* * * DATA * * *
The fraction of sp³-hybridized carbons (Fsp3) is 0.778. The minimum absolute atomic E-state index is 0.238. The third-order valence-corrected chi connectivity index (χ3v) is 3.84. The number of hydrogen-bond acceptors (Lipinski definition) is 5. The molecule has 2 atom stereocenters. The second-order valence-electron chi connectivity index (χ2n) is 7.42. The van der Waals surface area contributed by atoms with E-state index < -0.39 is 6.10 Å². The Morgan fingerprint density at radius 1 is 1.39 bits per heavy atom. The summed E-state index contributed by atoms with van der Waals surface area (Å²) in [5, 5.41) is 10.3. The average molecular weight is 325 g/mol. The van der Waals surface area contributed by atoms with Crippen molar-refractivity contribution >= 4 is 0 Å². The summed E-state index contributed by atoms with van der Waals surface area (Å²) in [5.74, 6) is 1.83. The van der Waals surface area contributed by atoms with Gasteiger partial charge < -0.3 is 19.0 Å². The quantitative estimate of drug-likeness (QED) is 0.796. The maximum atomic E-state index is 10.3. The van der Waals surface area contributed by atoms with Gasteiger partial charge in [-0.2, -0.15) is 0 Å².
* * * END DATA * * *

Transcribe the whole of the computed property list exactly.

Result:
The fraction of sp³-hybridized carbons (Fsp3) is 0.778. The minimum absolute atomic E-state index is 0.238. The third-order valence-corrected chi connectivity index (χ3v) is 3.84. The number of hydrogen-bond acceptors (Lipinski definition) is 5. The molecule has 2 atom stereocenters. The second-order valence-electron chi connectivity index (χ2n) is 7.42. The van der Waals surface area contributed by atoms with E-state index < -0.39 is 6.10 Å². The Morgan fingerprint density at radius 1 is 1.39 bits per heavy atom. The summed E-state index contributed by atoms with van der Waals surface area (Å²) in [5, 5.41) is 10.3. The average molecular weight is 325 g/mol. The van der Waals surface area contributed by atoms with Crippen molar-refractivity contribution >= 4 is 0 Å². The summed E-state index contributed by atoms with van der Waals surface area (Å²) in [5.74, 6) is 1.83. The van der Waals surface area contributed by atoms with Gasteiger partial charge < -0.3 is 19.0 Å². The quantitative estimate of drug-likeness (QED) is 0.796. The maximum atomic E-state index is 10.3. The van der Waals surface area contributed by atoms with Gasteiger partial charge in [-0.2, -0.15) is 0 Å².